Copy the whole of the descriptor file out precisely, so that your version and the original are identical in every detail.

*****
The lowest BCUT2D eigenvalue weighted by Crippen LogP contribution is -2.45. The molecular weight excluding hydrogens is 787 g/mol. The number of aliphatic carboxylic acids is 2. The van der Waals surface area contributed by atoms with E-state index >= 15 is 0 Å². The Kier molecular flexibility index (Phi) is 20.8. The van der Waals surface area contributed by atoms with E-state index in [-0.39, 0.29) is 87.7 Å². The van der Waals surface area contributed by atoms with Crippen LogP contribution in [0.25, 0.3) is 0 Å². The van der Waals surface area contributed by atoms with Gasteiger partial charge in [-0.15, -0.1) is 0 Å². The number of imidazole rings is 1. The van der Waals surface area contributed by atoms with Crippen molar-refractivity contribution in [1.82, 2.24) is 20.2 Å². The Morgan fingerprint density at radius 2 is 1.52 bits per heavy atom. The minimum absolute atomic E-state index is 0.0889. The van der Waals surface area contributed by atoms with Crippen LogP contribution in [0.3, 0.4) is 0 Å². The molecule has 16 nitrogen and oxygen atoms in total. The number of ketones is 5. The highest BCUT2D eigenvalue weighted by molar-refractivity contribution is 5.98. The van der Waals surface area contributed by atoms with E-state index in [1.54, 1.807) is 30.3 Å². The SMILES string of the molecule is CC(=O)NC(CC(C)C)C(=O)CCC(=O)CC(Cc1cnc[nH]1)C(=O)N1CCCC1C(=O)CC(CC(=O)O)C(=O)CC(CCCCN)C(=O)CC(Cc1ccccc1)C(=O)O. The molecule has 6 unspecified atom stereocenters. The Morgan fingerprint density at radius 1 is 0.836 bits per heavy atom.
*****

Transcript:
The lowest BCUT2D eigenvalue weighted by Crippen LogP contribution is -2.45. The molecular weight excluding hydrogens is 787 g/mol. The number of aliphatic carboxylic acids is 2. The van der Waals surface area contributed by atoms with E-state index >= 15 is 0 Å². The Kier molecular flexibility index (Phi) is 20.8. The van der Waals surface area contributed by atoms with E-state index in [-0.39, 0.29) is 87.7 Å². The van der Waals surface area contributed by atoms with Crippen LogP contribution in [0.25, 0.3) is 0 Å². The van der Waals surface area contributed by atoms with Gasteiger partial charge in [-0.15, -0.1) is 0 Å². The number of imidazole rings is 1. The van der Waals surface area contributed by atoms with Crippen molar-refractivity contribution in [1.82, 2.24) is 20.2 Å². The Morgan fingerprint density at radius 2 is 1.52 bits per heavy atom. The minimum absolute atomic E-state index is 0.0889. The van der Waals surface area contributed by atoms with Crippen LogP contribution in [0.3, 0.4) is 0 Å². The molecule has 16 nitrogen and oxygen atoms in total. The number of ketones is 5. The highest BCUT2D eigenvalue weighted by molar-refractivity contribution is 5.98. The van der Waals surface area contributed by atoms with E-state index in [1.54, 1.807) is 30.3 Å². The SMILES string of the molecule is CC(=O)NC(CC(C)C)C(=O)CCC(=O)CC(Cc1cnc[nH]1)C(=O)N1CCCC1C(=O)CC(CC(=O)O)C(=O)CC(CCCCN)C(=O)CC(Cc1ccccc1)C(=O)O. The molecule has 6 unspecified atom stereocenters. The Morgan fingerprint density at radius 1 is 0.836 bits per heavy atom.